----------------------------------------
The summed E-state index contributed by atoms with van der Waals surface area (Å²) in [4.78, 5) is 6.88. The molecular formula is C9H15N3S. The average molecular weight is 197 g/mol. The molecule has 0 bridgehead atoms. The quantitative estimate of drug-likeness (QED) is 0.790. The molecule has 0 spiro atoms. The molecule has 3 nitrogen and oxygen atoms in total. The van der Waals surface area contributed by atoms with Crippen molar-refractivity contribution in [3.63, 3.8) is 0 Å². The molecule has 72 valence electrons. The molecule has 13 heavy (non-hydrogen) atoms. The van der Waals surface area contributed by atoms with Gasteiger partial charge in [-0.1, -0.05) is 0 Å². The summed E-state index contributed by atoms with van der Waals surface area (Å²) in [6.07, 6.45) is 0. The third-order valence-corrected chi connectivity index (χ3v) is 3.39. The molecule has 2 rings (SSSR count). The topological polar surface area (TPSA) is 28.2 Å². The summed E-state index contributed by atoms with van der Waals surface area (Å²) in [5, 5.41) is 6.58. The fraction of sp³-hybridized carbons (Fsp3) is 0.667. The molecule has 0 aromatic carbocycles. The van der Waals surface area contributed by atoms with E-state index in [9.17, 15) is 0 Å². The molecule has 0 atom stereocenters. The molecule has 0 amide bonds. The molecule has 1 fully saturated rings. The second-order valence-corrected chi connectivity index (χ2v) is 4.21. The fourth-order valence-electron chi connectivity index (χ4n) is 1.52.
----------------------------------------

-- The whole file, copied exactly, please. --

The summed E-state index contributed by atoms with van der Waals surface area (Å²) in [4.78, 5) is 6.88. The molecular formula is C9H15N3S. The average molecular weight is 197 g/mol. The molecule has 0 bridgehead atoms. The quantitative estimate of drug-likeness (QED) is 0.790. The molecule has 0 spiro atoms. The molecule has 3 nitrogen and oxygen atoms in total. The van der Waals surface area contributed by atoms with Crippen molar-refractivity contribution in [3.63, 3.8) is 0 Å². The molecule has 72 valence electrons. The molecule has 13 heavy (non-hydrogen) atoms. The van der Waals surface area contributed by atoms with Gasteiger partial charge in [-0.1, -0.05) is 0 Å². The summed E-state index contributed by atoms with van der Waals surface area (Å²) in [6.07, 6.45) is 0. The third-order valence-corrected chi connectivity index (χ3v) is 3.39. The molecule has 2 rings (SSSR count). The topological polar surface area (TPSA) is 28.2 Å². The summed E-state index contributed by atoms with van der Waals surface area (Å²) in [5, 5.41) is 6.58. The fraction of sp³-hybridized carbons (Fsp3) is 0.667. The molecule has 0 aromatic carbocycles. The van der Waals surface area contributed by atoms with E-state index in [9.17, 15) is 0 Å². The molecule has 0 atom stereocenters. The molecule has 0 amide bonds. The molecule has 1 fully saturated rings. The second-order valence-corrected chi connectivity index (χ2v) is 4.21. The fourth-order valence-electron chi connectivity index (χ4n) is 1.52.